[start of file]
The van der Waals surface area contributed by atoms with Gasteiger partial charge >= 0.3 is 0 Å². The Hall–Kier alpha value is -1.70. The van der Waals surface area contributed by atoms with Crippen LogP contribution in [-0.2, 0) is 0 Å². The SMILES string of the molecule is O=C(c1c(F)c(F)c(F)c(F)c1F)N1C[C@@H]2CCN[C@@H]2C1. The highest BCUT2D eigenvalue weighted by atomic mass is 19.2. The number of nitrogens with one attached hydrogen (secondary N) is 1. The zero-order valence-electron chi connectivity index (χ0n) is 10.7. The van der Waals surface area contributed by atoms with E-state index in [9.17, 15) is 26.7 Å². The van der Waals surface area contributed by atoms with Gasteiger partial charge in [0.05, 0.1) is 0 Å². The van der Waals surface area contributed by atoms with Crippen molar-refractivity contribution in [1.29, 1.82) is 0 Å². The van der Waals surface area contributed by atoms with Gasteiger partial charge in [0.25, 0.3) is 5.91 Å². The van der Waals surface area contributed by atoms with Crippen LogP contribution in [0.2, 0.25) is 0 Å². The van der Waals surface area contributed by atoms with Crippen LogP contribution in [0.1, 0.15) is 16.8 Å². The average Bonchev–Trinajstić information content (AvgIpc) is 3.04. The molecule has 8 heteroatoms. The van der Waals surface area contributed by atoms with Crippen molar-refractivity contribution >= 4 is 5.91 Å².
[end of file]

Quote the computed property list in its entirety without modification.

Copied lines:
The van der Waals surface area contributed by atoms with Gasteiger partial charge >= 0.3 is 0 Å². The Hall–Kier alpha value is -1.70. The van der Waals surface area contributed by atoms with Crippen LogP contribution in [-0.2, 0) is 0 Å². The SMILES string of the molecule is O=C(c1c(F)c(F)c(F)c(F)c1F)N1C[C@@H]2CCN[C@@H]2C1. The highest BCUT2D eigenvalue weighted by atomic mass is 19.2. The number of nitrogens with one attached hydrogen (secondary N) is 1. The zero-order valence-electron chi connectivity index (χ0n) is 10.7. The van der Waals surface area contributed by atoms with E-state index in [9.17, 15) is 26.7 Å². The van der Waals surface area contributed by atoms with Gasteiger partial charge in [0.05, 0.1) is 0 Å². The van der Waals surface area contributed by atoms with Crippen molar-refractivity contribution in [1.29, 1.82) is 0 Å². The van der Waals surface area contributed by atoms with Gasteiger partial charge in [0.25, 0.3) is 5.91 Å². The van der Waals surface area contributed by atoms with Crippen LogP contribution in [0.2, 0.25) is 0 Å². The van der Waals surface area contributed by atoms with Crippen LogP contribution in [0.1, 0.15) is 16.8 Å². The average Bonchev–Trinajstić information content (AvgIpc) is 3.04. The molecule has 8 heteroatoms. The van der Waals surface area contributed by atoms with Crippen molar-refractivity contribution >= 4 is 5.91 Å².